Wrongful Conviction Film Shows Effects of Fabricated Charges

September 4, 2019

By Jill K. Sanders, Esq.

In August of 2019, the film Brian Banks was released. It portrays the true story of Brian Banks, whose wrongful conviction nearly destroyed his dream of playing in the NFL.


Wrongful Conviction & Imprisonment

Brian Banks was a rising star on the high school football scene. He had even committed to playing at USC after graduation. However, in the summer of 2002, Brian was charged with raping a classmate. She had accused him of forcibly raping her on their high school campus.

Brian, only 16 years old, was facing a possible 41 years to life prison sentence. Yet it was Brian’s word against hers. Upon advice of counsel, he pled no contest to the charges. Then, he was sentenced to five years’ incarceration, followed by five years of probation. Brian would also have to register as a sex offender for life.


Exoneration After Wrongful Conviction

In 2011, Brian’s accuser reached out to him on Facebook. The two met and, while in the presence of a private investigator, she admitted to fabricating the story. Unknown to the accuser, Brian had secretly recorded the confession. However, his accuser later refused to tell authorities that she had lied. She had sued the high school where she said the rape took place. And she and her mother had won a $1.5 million settlement against the school district based on the false allegations.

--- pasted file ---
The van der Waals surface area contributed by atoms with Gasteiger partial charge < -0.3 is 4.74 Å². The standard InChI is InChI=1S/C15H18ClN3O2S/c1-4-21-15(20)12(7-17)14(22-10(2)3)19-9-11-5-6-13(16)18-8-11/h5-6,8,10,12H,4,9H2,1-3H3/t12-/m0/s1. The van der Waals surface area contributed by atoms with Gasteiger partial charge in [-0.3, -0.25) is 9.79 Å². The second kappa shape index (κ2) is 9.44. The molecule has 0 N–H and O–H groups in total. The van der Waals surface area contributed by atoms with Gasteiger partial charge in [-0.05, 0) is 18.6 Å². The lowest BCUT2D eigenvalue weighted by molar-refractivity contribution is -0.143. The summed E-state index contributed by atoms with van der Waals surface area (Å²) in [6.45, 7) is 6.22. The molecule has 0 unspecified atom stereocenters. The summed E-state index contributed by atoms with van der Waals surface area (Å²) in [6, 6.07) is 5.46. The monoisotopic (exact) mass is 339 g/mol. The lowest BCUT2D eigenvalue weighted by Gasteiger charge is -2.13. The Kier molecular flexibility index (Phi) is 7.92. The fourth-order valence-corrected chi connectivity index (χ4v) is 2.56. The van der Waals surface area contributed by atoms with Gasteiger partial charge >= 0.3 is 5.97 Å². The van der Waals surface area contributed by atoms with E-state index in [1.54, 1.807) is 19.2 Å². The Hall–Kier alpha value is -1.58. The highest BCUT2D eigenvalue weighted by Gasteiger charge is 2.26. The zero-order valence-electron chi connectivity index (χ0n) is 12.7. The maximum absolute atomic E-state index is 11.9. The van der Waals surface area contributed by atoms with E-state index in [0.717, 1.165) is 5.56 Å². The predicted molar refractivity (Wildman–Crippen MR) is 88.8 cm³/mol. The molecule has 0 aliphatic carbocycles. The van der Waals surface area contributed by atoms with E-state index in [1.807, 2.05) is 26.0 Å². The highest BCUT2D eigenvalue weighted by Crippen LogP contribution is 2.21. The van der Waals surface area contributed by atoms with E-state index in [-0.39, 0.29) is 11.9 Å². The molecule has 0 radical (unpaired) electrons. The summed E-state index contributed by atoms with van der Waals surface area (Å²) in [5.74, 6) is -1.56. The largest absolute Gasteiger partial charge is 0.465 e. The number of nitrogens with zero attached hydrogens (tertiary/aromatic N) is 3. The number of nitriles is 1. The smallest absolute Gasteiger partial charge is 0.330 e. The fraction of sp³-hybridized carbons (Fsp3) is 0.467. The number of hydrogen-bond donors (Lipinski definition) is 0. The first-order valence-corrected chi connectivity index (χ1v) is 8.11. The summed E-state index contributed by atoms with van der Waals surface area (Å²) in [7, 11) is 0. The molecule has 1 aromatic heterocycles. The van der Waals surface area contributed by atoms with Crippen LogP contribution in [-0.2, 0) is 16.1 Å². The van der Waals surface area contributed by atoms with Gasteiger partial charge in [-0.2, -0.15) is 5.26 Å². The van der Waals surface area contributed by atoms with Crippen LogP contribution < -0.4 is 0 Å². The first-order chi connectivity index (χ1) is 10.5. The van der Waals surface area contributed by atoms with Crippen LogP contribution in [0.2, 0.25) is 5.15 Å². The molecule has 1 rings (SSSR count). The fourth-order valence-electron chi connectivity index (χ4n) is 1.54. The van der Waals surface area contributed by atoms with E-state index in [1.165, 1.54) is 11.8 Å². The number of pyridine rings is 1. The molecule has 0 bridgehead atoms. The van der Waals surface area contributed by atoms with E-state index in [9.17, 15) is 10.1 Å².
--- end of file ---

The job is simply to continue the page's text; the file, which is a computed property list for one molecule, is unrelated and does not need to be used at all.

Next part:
Unfortunately, the accuser’s confession was not admissible in court. Yet Brian was represented by the California Innocence Project, who didn’t give up. Additional investigation allowed Brian’s attorneys to put together additional evidence showing Brian’s innocence. Then, in 2012, the district attorney’s office dismissed all charges against Brian. He was also no longer labeled a sex offender.

Thereafter, the school district sued Brian’s accuser to recoup the money she had been awarded. In 2013, it won a $2.6 million judgment against the woman.

Brian went on to tryout with several NFL teams, and played four pre-season games with the Atlanta Falcons. Later, in 2014, he was hired to join the NFL Department of Operations. Brian now works as a life coach and public speaker, discussing his experiences. And he is also a vocal advocate for criminal justice reform.


The Book & Film

Brian Banks authored a book, What Set Me Free, detailing the true story of his wrongful conviction. It is available for purchase at https://www.amazon.com/What-Set-Me-Free-Conviction/dp/1982121319.

Brian Banks, the film about the wrongful conviction, began screenings in limited release last month. You can find showings on the film’s official website at https://bleeckerstreetmedia.com/brianbanks.